Figure 5. The bulk-heterojunction concept. After absorption of light by the photoactive
material, charge transfer can easily occur due to the nanoscopic mixing of the donor and
acceptor (solid and dashed area). Subsequently, the photogenerated charges are transported
and collected at the electrodes.


 The bulk heterojunction is presently the most widely used photoactive layer The name
bulk-heterojunction solar cell has been chosen, because the interface (heterojunction)
between both components is all over the bulk (Figure 5), in contrast to the classical (bilayer-)
heterojunction. As a result of the intimate mixing, the interface where charge transfer can
occur has increased enormously. The exciton, created after the absorption of light, has to
diffuse towards this charge-transfer interface for charge generation to occur. The diffusion
length of the exciton in organic materials, however, is typically 10 nm or less. This means
that for efficient charge generation after absorption of light, each exciton has to find a donor-
acceptor interface within a few nm, otherwise it will be lost without charge generation. An
intimate bicontinuous network of donor and acceptor materials in the nanometer range
should suppress exciton loss prior to charge generation. Control of morphology is not only
required for a large charge-generating interface and suppression of exciton loss, but also to
ensure percolation pathways for both electron and hole transport to the collecting electrodes.




                                                     -10-
5. State-of the-art in bulk-heterojunction solar cells
  Various combinations of donor and acceptor materials have been used to build bulk-
heterojunction solar cells in which the composite active layer is inserted between two
electrodes.    One of the most promising combinations of materials is a blend of a
semiconducting polymer as a donor and a fullerene, C60 derivative as acceptor. It is well
established that at the interface of these materials a sub-picosecond photoinduced charge
transfer occurs that ensures efficient charge generation.22,23 Surprisingly, the lifetime of the
resulting charge-separated state in these blends extends into the millisecond time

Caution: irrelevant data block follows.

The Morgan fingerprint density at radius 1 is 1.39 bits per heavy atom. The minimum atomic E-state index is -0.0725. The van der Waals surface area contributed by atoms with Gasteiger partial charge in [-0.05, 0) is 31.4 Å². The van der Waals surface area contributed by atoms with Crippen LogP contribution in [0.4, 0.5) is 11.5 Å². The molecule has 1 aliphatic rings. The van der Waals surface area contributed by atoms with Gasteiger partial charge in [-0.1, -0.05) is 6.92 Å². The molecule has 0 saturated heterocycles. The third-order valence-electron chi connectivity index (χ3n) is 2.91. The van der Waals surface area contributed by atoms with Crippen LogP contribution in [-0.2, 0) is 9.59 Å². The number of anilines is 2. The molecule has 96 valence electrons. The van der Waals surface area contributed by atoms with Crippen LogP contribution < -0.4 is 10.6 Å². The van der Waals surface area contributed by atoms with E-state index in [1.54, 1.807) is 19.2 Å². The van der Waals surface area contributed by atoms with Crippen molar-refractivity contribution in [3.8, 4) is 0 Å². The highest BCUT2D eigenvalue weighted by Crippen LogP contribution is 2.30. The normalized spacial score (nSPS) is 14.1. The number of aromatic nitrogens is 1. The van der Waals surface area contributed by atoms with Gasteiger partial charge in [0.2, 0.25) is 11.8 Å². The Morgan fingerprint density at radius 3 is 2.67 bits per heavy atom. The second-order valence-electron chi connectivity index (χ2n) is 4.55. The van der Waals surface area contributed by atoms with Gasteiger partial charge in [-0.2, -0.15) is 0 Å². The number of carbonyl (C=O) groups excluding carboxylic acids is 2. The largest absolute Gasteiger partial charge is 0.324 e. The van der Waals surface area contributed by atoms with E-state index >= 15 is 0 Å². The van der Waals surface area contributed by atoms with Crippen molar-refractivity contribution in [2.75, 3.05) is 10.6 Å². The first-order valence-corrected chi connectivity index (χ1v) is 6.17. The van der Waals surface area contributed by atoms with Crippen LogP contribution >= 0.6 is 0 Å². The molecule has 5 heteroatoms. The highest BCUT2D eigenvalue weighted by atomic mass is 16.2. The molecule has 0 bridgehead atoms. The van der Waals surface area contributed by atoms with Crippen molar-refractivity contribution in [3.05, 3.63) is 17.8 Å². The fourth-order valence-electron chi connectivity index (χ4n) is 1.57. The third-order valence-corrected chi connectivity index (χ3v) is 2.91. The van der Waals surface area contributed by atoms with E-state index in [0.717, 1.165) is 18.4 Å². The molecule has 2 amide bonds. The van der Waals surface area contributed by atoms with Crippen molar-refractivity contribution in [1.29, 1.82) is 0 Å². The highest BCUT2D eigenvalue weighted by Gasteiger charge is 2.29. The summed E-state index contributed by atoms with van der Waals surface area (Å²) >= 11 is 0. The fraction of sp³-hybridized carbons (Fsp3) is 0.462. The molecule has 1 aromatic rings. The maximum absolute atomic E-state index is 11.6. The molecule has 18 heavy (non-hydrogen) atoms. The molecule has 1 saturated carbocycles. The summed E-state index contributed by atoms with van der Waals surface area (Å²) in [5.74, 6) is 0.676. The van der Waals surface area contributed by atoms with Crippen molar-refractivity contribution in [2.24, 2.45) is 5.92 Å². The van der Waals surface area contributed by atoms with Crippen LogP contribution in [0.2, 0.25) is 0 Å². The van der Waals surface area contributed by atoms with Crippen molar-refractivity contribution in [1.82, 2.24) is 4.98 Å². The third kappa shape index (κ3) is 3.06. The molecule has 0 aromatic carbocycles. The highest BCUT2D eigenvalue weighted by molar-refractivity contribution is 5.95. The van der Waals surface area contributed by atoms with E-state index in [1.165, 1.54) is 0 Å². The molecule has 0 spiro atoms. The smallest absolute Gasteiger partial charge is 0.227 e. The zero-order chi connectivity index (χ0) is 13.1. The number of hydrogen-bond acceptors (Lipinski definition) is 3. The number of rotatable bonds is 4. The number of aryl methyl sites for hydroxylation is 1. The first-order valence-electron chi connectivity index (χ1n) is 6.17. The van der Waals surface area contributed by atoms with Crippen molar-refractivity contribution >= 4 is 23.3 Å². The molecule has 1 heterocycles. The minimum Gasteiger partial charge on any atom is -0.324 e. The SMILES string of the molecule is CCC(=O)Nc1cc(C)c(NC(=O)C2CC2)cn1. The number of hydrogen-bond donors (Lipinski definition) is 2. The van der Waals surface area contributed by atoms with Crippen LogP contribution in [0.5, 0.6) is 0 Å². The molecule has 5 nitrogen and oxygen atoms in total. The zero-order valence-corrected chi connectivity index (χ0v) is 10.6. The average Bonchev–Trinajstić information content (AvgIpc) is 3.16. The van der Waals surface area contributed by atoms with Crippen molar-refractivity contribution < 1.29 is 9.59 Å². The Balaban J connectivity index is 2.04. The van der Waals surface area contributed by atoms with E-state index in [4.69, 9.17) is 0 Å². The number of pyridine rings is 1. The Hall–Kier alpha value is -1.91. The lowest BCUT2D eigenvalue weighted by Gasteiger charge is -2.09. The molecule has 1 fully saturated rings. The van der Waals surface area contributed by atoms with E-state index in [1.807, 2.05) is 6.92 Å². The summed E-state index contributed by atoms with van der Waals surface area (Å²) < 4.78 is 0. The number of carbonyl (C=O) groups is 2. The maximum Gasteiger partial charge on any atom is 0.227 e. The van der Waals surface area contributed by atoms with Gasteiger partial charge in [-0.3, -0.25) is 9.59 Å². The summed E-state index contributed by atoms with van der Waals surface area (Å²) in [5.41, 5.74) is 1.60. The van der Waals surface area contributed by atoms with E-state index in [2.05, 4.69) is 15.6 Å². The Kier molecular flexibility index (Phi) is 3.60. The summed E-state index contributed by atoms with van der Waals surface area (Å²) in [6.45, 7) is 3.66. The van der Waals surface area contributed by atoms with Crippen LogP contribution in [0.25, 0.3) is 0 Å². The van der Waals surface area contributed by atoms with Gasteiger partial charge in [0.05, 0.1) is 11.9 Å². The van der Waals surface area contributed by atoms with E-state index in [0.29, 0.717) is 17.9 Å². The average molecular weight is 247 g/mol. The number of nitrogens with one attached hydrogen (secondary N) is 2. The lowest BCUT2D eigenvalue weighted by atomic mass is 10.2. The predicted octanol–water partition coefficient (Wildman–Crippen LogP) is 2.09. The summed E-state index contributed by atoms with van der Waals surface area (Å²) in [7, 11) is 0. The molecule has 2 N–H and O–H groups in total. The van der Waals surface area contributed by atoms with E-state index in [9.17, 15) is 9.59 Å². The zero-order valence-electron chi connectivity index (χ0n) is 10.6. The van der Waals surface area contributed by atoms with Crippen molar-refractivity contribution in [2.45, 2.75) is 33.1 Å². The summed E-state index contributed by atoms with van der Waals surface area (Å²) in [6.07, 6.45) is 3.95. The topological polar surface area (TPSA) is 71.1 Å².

domain.24,25 This longevity allows the photogenerated charge carriers to diffuse away from
the interface (assisted by the internal electric field in the device) to be collected in an external
circuit at the electrodes.
  A breakthrough to truly appealing power conversion efficiencies exceeding 2.5% under
simulated AM1.5 illumination was realized for bulk-heterojunction solar cells based on
MDMO-PPV as a donor and PCBM as an acceptor (names and structures of these
compounds are given in Figure 6).26


                                                                                        O
                                                                                            Me
                              O                                                     O
                                                        C6H13

                                    n              S        n
                       O

                     MDMO-PPV                     P3HT               PCBM

                                                        n                           O
                                                                                        Me
                                                    S
                                                                                O




                                            S       N
                                                 N S

                                        PFDTBT                       [70]PCBM

Figure 6. Donor and acceptor materials used in polymer-fullerene bulk-heterojunction solar
cells.   Donors:   MDMO-PPV             =   poly[2-methoxy-5-(3´,7´-dimethyloctyloxy)-p-phenylene
vinylene];    P3HT=          poly(3-hexylthiophene);            PFDTBT:     poly[2,7-[9-(2´-ethylhexyl)-9-
hexylfluorene]-alt-5,5-(4´,7´-di-2-thienyl-2´,11´,3´-benzothiadiazole)].
Acceptors:    PCBM:          3´-phenyl-3´H-cyclopropa[1,9][5,6]fullerene-C60-Ih-3´-butanoic          acid
methyl ester; [70]PCBM: 3´-phenyl-3´H-cyclopropa[8,25][5,6]fullerene-C70-D5h(6)-3´-butanoic
acid methyl ester.


                                                    -11-
 In PCBM, the fullerene cage carries a substituent that prevents extensive crystallization
upon mixing with the conjugated polymer and enhances the miscibility. In these 2.5%-
efficient cells, the photoactive composite layer is sandwiched between two electrodes with
different work functions: a transparent front electrode consisting of indium tin oxide
covered with a conducting polymer polyethylenedioxythiophene:polystyrenesulfonate
(PEDOT:PSS) for hole collection and a metal back electrode consisting of a very thin (~ 1 nm)